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Le Pen Fined by Court, Cancels Trip to Britain

September 24, 1987|United Press International

LONDON — Far-right French politician Jean-Marie Le Pen, who called the mass murder of Jews in the Holocaust a "minor detail" of World War II, Wednesday canceled a trip to Britain and was found guilty by a French court of provoking a public disturbance.

The cancellation was announced by Alfred Sherman, a Jew and former adviser to Prime Minister Margaret Thatcher, who had invited Le Pen and created a controversy of his own by describing the Nazi SS (elite force) troops who ran extermination camps as "decent young men" who were turned into "monsters" by Hitler's Nazi Germany.

"The SS were as much victims (of Hitler) as the Jews were," Sherman said Monday in defending his invitation to Le Pen. "Without Hitler they would have been decent young men but they were turned into monsters and died."

Sherman said that Le Pen, head of the National Front Party, decided not to visit Britain because of "media hysteria and misrepresentation" and because he did not want to "embarrass" his hosts.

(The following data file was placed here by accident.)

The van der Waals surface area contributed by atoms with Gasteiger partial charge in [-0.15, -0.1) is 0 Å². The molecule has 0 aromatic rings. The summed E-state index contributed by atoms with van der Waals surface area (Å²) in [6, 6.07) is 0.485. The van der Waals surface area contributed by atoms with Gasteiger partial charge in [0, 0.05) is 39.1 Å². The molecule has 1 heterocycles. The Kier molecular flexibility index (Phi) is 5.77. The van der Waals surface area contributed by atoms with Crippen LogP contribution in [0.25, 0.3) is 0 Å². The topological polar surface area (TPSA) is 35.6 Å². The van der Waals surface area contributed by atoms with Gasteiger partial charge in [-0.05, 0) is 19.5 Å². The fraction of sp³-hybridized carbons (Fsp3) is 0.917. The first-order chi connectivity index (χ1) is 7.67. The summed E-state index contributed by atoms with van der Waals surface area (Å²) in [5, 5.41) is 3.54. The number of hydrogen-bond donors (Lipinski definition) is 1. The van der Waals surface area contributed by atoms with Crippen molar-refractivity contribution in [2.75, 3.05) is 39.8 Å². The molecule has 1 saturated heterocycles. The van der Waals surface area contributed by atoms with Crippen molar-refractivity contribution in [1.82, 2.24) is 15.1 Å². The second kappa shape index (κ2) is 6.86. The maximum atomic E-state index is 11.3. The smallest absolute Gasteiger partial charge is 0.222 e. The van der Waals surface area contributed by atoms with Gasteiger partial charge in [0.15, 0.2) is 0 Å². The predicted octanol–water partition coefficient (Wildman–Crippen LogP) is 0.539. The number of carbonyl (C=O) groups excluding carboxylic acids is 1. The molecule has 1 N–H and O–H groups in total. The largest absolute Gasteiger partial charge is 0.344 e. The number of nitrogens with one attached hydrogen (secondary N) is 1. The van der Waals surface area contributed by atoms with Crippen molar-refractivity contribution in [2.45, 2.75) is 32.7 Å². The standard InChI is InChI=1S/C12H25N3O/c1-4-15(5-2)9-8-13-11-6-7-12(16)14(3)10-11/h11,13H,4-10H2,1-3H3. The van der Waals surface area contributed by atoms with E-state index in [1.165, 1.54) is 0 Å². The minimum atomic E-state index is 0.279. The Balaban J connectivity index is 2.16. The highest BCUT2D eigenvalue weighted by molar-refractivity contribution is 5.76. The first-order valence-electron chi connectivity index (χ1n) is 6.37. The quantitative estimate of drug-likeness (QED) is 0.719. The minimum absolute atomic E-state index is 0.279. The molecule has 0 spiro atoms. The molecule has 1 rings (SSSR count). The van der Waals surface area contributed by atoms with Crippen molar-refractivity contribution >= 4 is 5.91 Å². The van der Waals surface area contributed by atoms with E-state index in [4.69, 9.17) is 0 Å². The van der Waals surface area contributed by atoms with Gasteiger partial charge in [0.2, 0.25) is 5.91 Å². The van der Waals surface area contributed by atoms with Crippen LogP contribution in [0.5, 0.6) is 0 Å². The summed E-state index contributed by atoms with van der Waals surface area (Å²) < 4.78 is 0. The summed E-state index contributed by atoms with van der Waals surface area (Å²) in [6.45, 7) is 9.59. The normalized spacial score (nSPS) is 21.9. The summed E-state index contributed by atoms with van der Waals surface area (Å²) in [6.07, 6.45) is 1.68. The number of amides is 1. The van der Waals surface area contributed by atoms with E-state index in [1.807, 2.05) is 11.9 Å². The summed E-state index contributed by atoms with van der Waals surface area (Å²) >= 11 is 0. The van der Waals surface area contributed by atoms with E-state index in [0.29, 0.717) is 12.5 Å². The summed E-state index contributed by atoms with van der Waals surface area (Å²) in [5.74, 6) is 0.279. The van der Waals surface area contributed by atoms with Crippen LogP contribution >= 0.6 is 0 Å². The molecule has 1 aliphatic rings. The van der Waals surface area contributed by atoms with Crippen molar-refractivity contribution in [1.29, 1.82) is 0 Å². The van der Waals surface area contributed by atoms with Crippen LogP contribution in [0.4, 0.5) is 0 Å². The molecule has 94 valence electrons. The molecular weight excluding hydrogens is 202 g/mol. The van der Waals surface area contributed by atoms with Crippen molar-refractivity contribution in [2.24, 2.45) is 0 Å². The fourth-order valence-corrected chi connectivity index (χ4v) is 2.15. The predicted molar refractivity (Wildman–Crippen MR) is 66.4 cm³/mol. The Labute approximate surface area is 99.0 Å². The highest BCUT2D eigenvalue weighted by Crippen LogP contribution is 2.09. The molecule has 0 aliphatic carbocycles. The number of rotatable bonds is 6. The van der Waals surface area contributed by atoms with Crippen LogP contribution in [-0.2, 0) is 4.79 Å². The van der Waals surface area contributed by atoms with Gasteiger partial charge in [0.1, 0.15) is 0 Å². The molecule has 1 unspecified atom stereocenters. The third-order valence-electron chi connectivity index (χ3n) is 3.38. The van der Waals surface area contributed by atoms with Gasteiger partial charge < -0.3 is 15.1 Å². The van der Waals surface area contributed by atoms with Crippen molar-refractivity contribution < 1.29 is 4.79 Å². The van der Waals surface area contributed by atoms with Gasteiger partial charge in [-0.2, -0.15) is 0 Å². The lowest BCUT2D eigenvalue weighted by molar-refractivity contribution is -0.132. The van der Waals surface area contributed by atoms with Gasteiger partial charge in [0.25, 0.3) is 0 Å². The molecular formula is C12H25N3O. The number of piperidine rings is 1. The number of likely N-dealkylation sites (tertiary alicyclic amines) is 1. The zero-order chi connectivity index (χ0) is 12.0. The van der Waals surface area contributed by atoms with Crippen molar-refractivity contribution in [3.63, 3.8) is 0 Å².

Storm of Protest

Sherman's invitation and comments raised a storm of protest from Britain's 350,000-strong Jewish community and Conservative Party members.

A court in Nanterre, west of Paris, acted on a lawsuit filed against Le Pen by six associations of people deported to Nazi concentration camps during the war and two anti-racist groups.

The court found him guilty of "provoking an illicit disturbance" among surviving deportees and the families of victims in France.

Presiding Judge Germain Le Foyer du Costil ordered Le Pen to pay a symbolic 16 cents to each of the eight organizations and to give each $165 for their legal expenses.

The National Front said Le Pen will appeal.

Le Pen, who is running for president in the French elections next spring, said in a television interview Sept. 13 that the Nazi gas chamber extermination of the Jews was a "minor detail" in World War II history and that the existence of the chambers is still a subject of debate among historians.

Le Pen's Sept. 13 statement touched off a firestorm of criticism across the political spectrum in France.

He claimed that his remarks were intentionally misinterpreted by his opponents, which he listed as the news media, Communists, leftists and the pro-immigrant lobby. Le Pen said he meant to say that there were millions of deaths in the war, both Jews and other people, and that the deaths were terrible no matter how they died.

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